In an exclusive interview with CNBC-TV18 Marc Faber, Editor and Publisher of the Gloom, Boom and Doom Report said that the markets may go down in October and then rally again towards the end of the year.
Economies globally are not doing too well and it is very likely that there will be more monetary easing and further stimulus packages. In an exclusive interview with CNBC-TV18’s Udayan Mukherjee, Faber says markets may not be happy with additional stimulus. Also, he says geographical concerns are likely to lead to this correction and thus advices investment in physical gold.
On the local footing, he sees Sensex easily going down 10-20% on the back of huge volatility being witnessed.
Here is the verbatim transcript of his interview. Also watch the accompanying video.
Q: How do you read the next two-three months for global equities, is it going to be period of turbulence or do you think liquidity will smoothen out the rough edges?
A: I think that there are people who have extreme views either extremely bullish or extremely bearish. I think we maybe in a kind of a trading range whereby first we go down somewhat into October-November and then rally again towards the end of the year.
I think the difficulty is what to do with money when interest rates are essentially at zero on US dollar then obviously people look at their portfolios and they see stocks that have dividend yields. In Singapore, Thailand, Malaysia, you can have stocks yielding 5% on the dividend. So, the money flows essentially into these stocks.
Q: When you say a difficult patch in October-November, do you see those S&P levels of 1,040-1,050 being violated or more or less the market to fine support around those kinds of levels?
A: We have touched 1,010 at the low point and we trade it several times around 1,040. Though there is some support there, but I wouldn’t bet that it’s not going to be broken on the downside. The fact is simply the economy is not doing well and it is very likely that they will have more monetary easing and further stimulus packages. I am not sure that the stock market will take that well, maybe the stock market won’t be very happy about additional stimulus, more interventions into the free market. Though anything could happen, but let’s put it this way that I do not think that we will go and breakdown below the March 2009 level. I think that may have seen a major low and that we will be in a kind of a trading range around this level we are at here.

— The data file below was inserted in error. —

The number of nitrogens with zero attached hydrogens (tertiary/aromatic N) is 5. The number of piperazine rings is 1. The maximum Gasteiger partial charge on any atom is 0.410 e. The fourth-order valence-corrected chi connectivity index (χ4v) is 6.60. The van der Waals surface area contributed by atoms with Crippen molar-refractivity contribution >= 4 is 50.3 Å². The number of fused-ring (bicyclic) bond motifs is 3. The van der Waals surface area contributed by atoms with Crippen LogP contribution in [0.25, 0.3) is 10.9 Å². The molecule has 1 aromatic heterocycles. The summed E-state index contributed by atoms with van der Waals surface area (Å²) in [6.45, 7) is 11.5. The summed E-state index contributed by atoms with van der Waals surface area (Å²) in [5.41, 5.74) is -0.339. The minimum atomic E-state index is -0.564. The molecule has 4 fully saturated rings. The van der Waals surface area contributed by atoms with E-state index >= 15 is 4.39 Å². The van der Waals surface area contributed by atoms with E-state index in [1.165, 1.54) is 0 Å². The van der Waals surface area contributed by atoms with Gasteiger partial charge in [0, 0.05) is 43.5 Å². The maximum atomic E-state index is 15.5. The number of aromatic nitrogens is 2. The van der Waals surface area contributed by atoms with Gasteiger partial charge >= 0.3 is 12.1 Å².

Q: You think the most important trigger would be what the Fed does based on economic news, it won’t be an event this time around like something coming through from Europe or from the US?
A: I think what is frequently overlooked are geopolitical tension and the relationship between India and China have deteriorated lately. I think we may have geopolitical events that could play a role in valuation of asset. That’s why I tell people they should have some money in physical gold.
Q: Where does this leave the dollar for the rest of the year because that’s been quite volatile as well? What is your outlook on that?
A: The dollar is a weak currency, but so is the euro. So, I think they will go down both against price of gold let put it this way. But we had a breakout move in gold yesterday and it’s important that we continue now on the upside and not that we breakdown again because then that would be a failure and then quite a reaction could follow.
Q: What about crude that’s been showing far greater weakness in the commodity universe, every other day it keeps collapsing down to close to USD 70 per barrel?
A: I think that industrial commodities are not the most desirable. I think the commodities complex, which is most attractive at present time, are agricultural commodity and they should move up further in due course.
The industrial commodities are basically suffering from still relatively weak global demand. If something happens because Chinese economy, not just a minor slowdown, but a more meaningful slowdown then obviously would have a big impact on the demand for industrial commodity.
Q: If you were owning stocks in India today, what would you do?
A: That depends, if all my money is in stocks in India, I would sell or bring down the position meaningfully. But if I have 5% of my global assets in Indian stocks, I would maybe keep them, depending of course which companies I own and how comfortable I feel with these companies. Though the question is how much money do you have in the market, but I think in general people around the world are underweight Indian equities because it’s a huge country, billion people and many international portfolios have zero exposure to India.
So, I think that in general if someone has no money in India, I would over a time stimulate Indian shares. As I mentioned to you I think the market technically doesn’t look good. We may go down first before we rally further, if at all, maybe we don’t even rally as I said maybe we are in a trading range in India between 13,000 and 19,000. But if I had too much exposure in Indian shares I would definitely reduce the position.
Q: Do you see the possibility of the Sensex seeing something like 15,000, forget 13,000, even 15,000 during the course of this calendar year?
A: We have a lot of volatility, so we can easily go down 10-20%, that wouldn’t be surprising.
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